Recent Penn Economics graduates win the National Institute of Justice's Real-Time Crime Forecasting Competition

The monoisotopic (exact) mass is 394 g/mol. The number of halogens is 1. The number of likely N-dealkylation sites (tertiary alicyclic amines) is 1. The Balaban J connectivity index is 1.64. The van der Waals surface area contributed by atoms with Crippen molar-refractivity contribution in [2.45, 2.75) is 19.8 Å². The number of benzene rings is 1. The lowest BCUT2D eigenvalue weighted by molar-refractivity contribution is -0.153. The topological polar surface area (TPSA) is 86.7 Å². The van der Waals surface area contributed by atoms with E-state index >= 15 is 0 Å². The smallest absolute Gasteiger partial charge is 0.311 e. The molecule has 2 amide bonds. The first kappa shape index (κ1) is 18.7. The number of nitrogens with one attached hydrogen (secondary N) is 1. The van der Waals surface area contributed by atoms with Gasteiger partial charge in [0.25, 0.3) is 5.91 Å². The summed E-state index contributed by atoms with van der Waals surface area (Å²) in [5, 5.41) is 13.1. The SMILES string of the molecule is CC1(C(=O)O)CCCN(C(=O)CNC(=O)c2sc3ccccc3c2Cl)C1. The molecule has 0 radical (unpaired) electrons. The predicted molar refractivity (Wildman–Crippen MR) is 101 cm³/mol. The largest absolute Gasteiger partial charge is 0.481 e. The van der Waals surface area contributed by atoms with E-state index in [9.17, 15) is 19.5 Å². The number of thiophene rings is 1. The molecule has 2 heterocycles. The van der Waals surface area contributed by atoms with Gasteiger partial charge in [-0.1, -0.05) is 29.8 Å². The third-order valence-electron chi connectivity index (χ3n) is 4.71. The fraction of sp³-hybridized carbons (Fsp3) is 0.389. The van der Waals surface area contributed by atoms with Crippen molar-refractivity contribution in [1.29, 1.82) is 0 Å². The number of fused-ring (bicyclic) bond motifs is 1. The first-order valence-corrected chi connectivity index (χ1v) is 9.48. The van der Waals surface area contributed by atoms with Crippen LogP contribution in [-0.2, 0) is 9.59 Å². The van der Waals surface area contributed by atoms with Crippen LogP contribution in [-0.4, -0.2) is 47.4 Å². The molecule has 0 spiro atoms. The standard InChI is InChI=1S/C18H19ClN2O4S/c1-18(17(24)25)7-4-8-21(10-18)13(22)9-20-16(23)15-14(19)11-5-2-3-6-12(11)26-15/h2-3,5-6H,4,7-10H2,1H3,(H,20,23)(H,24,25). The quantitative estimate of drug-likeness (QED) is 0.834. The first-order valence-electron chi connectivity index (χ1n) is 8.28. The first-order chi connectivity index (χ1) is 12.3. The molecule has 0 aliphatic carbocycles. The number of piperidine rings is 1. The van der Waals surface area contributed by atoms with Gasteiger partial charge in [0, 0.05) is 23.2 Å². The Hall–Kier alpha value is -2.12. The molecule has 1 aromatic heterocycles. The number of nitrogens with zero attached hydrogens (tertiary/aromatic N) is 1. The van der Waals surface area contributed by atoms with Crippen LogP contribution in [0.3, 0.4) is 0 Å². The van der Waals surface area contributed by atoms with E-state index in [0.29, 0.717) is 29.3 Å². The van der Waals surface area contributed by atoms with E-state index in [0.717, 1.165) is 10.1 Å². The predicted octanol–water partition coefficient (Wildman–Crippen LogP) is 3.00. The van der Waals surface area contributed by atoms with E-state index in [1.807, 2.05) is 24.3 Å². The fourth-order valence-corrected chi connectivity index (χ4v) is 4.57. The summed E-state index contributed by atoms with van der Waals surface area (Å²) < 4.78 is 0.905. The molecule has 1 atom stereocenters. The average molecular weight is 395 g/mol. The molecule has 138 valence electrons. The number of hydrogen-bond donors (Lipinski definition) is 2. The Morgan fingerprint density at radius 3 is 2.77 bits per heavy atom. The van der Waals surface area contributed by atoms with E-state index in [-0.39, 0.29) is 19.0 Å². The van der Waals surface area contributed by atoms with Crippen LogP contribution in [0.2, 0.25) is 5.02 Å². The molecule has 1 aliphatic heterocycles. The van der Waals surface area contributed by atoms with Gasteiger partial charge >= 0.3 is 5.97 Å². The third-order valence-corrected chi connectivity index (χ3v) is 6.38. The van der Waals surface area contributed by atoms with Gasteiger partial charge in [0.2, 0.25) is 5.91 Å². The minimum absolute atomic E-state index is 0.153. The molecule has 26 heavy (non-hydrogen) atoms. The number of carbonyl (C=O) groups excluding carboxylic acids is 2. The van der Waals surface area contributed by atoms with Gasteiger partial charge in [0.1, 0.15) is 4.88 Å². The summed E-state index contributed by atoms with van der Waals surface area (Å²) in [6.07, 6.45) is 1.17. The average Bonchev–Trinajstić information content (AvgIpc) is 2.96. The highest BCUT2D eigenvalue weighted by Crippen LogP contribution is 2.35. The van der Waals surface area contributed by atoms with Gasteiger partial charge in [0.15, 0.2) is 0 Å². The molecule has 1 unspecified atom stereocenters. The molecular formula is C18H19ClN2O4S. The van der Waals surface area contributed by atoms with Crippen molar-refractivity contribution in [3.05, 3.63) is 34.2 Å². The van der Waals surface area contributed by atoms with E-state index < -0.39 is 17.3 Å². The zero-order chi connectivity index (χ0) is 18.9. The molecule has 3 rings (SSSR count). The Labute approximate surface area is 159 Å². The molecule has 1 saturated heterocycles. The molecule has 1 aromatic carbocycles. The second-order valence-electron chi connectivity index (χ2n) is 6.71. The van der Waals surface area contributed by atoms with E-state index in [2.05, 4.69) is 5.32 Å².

Recent Penn Economics graduates Mike Chirico (BA'11, PhD'17) and Pau Pereira (PhD'17) were two members of a winning team (Team Kernel Glitches) in the National Institute of Justice's Real-Time Crime Forecasting Competition. The goal of the NIJ competition was to maximize two different crime hotspot scoring metrics for calls-for-service to the Portland Police Bureau (PPB) in Portland, Oregon during the period from March 1, 2017 to May 31, 2017. The team's solution to the challenge was a spatiotemporal forecasting model combining scalable randomized Reproducing Kernel Hilbert Space (RKHS) methods for approximating Gaussian processes with autoregressive smoothing kernels in a regularized supervised learning framework. This highly flexible modeling approach out-performed traditional crime forecasting methods and a range of other contemporary approaches, especially over short forecast periods and for sparse spatiotemporal events. The team tied for 1st place in the large organization competition with 9 wins and $135,000 in prize funds. For more details, see their recent paper on their winning solution--